As the mischievous ones among us may remember, very few things were more ďliberatingĒ than the sound of that 2:30 bell at the end of a long school day. No matter what you were doing during those final moments of the day, after hearing the bell, it would only take a few seconds to pack your rucksack, wait for the teacherís signal (the release order), and sprint your way out of the school gates. Perhaps this was partly because the journey home from school was -as we then believed- in itself a more exciting educational experience, a small extra-curricular excursion of which we were the masters of our own destiny; free to indulge in all sorts of adventures and explorations, including the purchase of ďessentialĒ after-school treats such as, most notably, chocolate and ice cream!
I am now 32 years old, and on the loose to eat any ďforbiddenĒ treats any time, but when I hear the end-of-the-day bell of the elementary school across from my office at MIFTAH in the east Jerusalem suburb of Dahyet Al-Bareed, my memory never fails to evoke in me familiar vibes of excitement, albeit vague and distant ones.
I am sure that the little girl I saw from my office window yesterday must have been experiencing the same magical after-school joy as she was about to eat her own ice cream, until she was harshly interrupted by the sound of tear gas shots fired by Israeli soldiers less than 100 metres away. She panicked. The poisonous dust of the tear gas must have quickly penetrated into her unspoilt lungs, and temporarily blinded her. The little girlís brief moment of ice cream euphoria was tragically shattered and replaced with uncontrollable coughing, spitting, and a stinging sensation in her eyes.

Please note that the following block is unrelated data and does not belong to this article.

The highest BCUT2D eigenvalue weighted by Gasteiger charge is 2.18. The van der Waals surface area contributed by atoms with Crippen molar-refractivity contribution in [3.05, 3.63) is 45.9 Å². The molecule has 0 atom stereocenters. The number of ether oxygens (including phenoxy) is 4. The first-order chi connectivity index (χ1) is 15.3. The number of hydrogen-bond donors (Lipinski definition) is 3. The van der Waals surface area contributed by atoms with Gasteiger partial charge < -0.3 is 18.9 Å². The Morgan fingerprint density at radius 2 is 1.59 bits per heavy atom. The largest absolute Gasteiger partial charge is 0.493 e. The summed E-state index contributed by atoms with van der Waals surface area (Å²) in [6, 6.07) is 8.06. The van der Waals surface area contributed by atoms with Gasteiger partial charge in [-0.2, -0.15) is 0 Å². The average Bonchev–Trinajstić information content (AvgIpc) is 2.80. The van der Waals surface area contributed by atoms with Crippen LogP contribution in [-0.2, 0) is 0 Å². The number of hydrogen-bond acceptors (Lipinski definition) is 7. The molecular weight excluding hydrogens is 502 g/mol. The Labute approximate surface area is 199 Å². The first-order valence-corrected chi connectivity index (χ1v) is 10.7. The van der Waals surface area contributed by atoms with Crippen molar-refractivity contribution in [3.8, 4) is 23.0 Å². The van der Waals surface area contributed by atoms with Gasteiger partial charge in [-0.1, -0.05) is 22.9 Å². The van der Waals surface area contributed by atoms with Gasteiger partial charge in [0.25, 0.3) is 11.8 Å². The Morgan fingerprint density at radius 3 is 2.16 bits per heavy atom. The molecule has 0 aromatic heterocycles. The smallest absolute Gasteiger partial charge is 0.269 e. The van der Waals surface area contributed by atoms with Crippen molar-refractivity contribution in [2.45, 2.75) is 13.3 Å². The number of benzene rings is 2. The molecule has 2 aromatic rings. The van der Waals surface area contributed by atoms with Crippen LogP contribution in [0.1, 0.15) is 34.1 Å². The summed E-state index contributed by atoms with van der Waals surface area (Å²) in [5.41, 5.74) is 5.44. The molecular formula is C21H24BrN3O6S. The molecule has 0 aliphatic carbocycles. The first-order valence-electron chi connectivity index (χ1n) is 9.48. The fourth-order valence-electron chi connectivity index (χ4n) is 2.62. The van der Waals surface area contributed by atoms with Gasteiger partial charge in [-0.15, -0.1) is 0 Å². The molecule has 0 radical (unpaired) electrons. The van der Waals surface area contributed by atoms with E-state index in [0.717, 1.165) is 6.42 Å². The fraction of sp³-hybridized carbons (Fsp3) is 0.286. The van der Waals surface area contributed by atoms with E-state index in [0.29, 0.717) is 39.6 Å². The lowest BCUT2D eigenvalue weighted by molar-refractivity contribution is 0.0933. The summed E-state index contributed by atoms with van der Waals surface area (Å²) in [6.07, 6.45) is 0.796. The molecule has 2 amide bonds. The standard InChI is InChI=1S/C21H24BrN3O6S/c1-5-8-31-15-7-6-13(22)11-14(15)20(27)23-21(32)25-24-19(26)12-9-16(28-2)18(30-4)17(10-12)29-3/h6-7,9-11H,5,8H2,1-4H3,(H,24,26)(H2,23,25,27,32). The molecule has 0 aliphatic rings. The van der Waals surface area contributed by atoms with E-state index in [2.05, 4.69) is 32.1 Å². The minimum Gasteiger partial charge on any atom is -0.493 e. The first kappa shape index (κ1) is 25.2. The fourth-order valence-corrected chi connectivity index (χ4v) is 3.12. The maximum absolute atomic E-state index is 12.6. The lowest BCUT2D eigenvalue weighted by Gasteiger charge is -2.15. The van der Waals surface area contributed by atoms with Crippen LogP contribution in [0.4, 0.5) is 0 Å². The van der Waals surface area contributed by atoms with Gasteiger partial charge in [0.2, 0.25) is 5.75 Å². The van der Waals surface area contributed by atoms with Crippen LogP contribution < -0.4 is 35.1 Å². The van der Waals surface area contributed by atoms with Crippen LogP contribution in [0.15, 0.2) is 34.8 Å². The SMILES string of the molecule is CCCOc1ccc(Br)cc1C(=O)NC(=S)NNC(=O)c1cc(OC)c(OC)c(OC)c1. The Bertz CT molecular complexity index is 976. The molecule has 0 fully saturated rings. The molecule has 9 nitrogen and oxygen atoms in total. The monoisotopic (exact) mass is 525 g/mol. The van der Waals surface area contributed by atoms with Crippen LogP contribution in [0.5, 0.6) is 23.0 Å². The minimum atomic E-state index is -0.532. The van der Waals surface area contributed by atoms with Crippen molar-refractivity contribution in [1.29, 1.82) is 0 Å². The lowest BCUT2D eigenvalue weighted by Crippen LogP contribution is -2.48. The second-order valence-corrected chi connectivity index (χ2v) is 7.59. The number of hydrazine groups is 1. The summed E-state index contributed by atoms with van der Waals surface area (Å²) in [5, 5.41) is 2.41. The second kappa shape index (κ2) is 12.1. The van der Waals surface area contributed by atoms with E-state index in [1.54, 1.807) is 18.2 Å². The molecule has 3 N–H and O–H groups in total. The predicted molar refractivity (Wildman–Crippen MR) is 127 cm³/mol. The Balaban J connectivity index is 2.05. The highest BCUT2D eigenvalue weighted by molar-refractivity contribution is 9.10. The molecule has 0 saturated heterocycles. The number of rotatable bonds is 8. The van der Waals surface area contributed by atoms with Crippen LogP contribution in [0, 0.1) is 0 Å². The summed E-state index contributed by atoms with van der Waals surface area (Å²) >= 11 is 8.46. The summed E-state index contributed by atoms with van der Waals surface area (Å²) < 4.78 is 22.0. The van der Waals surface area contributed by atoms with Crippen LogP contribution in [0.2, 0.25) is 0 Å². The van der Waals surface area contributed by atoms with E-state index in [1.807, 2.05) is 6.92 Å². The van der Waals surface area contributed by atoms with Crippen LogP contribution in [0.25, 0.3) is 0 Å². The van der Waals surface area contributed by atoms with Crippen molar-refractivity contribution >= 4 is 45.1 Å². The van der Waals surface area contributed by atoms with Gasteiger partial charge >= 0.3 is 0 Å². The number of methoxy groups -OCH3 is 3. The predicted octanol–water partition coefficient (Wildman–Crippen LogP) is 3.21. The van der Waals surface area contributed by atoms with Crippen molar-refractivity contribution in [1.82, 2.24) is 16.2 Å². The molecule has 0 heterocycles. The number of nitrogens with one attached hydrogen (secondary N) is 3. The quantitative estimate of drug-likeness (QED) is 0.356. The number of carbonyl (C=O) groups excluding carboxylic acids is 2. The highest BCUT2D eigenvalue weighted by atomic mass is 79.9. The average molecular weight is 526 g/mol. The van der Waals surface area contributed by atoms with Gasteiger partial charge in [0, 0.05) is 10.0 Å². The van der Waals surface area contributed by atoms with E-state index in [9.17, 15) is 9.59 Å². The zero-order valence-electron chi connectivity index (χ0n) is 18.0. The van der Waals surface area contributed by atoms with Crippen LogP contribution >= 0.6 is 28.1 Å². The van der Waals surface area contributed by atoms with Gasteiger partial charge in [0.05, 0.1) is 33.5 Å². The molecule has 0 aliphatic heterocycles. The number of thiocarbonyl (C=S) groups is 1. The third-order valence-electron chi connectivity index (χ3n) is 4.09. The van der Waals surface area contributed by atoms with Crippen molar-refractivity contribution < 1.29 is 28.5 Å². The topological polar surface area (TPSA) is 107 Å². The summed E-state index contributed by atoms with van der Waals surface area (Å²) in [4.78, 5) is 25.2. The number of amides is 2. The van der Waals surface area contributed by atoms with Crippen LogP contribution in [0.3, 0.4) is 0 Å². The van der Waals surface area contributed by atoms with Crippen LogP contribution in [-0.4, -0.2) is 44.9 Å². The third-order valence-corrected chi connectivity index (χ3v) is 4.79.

The heartbreaking gesture that followed was haunting; as if to say ďI cannot take this any more,Ē the girl slammed her barely touched ice cream on the ground in protest, and ran away; back to school. The liberation bells have failed her this time.
Earlier, a group of around 50 or 60 elementary school students had gathered opposite the main Israeli army checkpoint that divides Dahyet Al-Bareed. They were protesting the Israeli soldiersí obstruction of their journey to school that morning. As part of the Israeli governmentís declared policy to finalise Israelís borders unilaterally in the West Bank (including Jerusalem), the Israeli army has recently completed the Dahyet Al-Bareed section of its Apartheid Wall, thereby separating Palestinian residents from their schools, hospitals, and workplaces. Apparently, instead of choosing to stay at home and call it a day, the students decided to defend their basic right to education. They marched towards the checkpoint in full momentum with protest signs, Palestinian flags, and even a marching band, whose sound could be heard throughout the entire neighbourhood.
In a matter of minutes, as if Israel was being invaded by rogue tribes, a dozen Israeli army patrols rushed to the scene and began to fire tear gas and rubber-coated steel bullets at the young crowd. The demonstration was dispersed in less than half an hour. The students, like the ice cream girl, were blinded by the gas and fled.
Since the outbreak of the Intifada (popular uprising against occupation) in September 2000, the Israeli army has killed 576 Palestinian school students, injured 3,471, and detained 669.
There is no statistical category in which to place that little girlís misfortune; her detention is a denied joy, her injury is a broken spirit, and the only death in her case is that of a simple longing to enjoy the taste of ice cream on a warm spring day.
Rami Bathish is director of the Media and Information Programme at the Palestinian Initiative for the Promotion of Global Dialogue and Democracy (MIFTAH). He could be contacted at email@example.com